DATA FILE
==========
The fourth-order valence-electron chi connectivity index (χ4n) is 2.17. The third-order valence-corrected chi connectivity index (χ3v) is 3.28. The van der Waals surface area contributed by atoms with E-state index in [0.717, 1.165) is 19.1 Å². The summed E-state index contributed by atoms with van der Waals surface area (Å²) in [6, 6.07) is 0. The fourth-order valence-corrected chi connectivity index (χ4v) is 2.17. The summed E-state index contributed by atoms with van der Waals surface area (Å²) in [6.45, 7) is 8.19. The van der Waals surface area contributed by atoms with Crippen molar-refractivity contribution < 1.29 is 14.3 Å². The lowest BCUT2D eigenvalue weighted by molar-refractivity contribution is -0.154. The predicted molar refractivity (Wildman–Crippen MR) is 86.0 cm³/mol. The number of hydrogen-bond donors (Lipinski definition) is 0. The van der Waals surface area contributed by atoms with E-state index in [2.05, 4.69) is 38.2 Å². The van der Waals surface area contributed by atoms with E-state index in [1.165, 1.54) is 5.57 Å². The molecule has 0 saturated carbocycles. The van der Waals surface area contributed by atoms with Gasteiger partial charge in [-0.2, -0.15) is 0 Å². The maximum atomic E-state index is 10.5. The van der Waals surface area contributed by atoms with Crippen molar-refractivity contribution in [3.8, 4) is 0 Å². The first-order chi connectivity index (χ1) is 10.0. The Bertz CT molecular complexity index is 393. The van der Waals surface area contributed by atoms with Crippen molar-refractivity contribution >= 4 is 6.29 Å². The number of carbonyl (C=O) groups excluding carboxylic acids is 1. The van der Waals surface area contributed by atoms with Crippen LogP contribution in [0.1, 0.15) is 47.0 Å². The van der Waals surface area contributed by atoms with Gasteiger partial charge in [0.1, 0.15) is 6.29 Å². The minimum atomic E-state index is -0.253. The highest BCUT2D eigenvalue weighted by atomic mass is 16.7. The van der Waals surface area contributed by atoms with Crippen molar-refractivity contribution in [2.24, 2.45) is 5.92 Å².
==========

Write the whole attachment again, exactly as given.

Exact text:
The fourth-order valence-electron chi connectivity index (χ4n) is 2.17. The third-order valence-corrected chi connectivity index (χ3v) is 3.28. The van der Waals surface area contributed by atoms with E-state index in [0.717, 1.165) is 19.1 Å². The summed E-state index contributed by atoms with van der Waals surface area (Å²) in [6, 6.07) is 0. The fourth-order valence-corrected chi connectivity index (χ4v) is 2.17. The summed E-state index contributed by atoms with van der Waals surface area (Å²) in [6.45, 7) is 8.19. The van der Waals surface area contributed by atoms with Crippen molar-refractivity contribution < 1.29 is 14.3 Å². The lowest BCUT2D eigenvalue weighted by molar-refractivity contribution is -0.154. The predicted molar refractivity (Wildman–Crippen MR) is 86.0 cm³/mol. The number of hydrogen-bond donors (Lipinski definition) is 0. The van der Waals surface area contributed by atoms with E-state index in [2.05, 4.69) is 38.2 Å². The van der Waals surface area contributed by atoms with E-state index in [1.165, 1.54) is 5.57 Å². The molecule has 0 saturated carbocycles. The van der Waals surface area contributed by atoms with Gasteiger partial charge in [-0.2, -0.15) is 0 Å². The maximum atomic E-state index is 10.5. The van der Waals surface area contributed by atoms with Crippen molar-refractivity contribution in [3.8, 4) is 0 Å². The first-order chi connectivity index (χ1) is 10.0. The Bertz CT molecular complexity index is 393. The van der Waals surface area contributed by atoms with Crippen molar-refractivity contribution >= 4 is 6.29 Å². The number of carbonyl (C=O) groups excluding carboxylic acids is 1. The van der Waals surface area contributed by atoms with Crippen LogP contribution in [0.1, 0.15) is 47.0 Å². The van der Waals surface area contributed by atoms with Gasteiger partial charge in [0.1, 0.15) is 6.29 Å². The minimum atomic E-state index is -0.253. The highest BCUT2D eigenvalue weighted by atomic mass is 16.7. The van der Waals surface area contributed by atoms with Crippen molar-refractivity contribution in [2.24, 2.45) is 5.92 Å².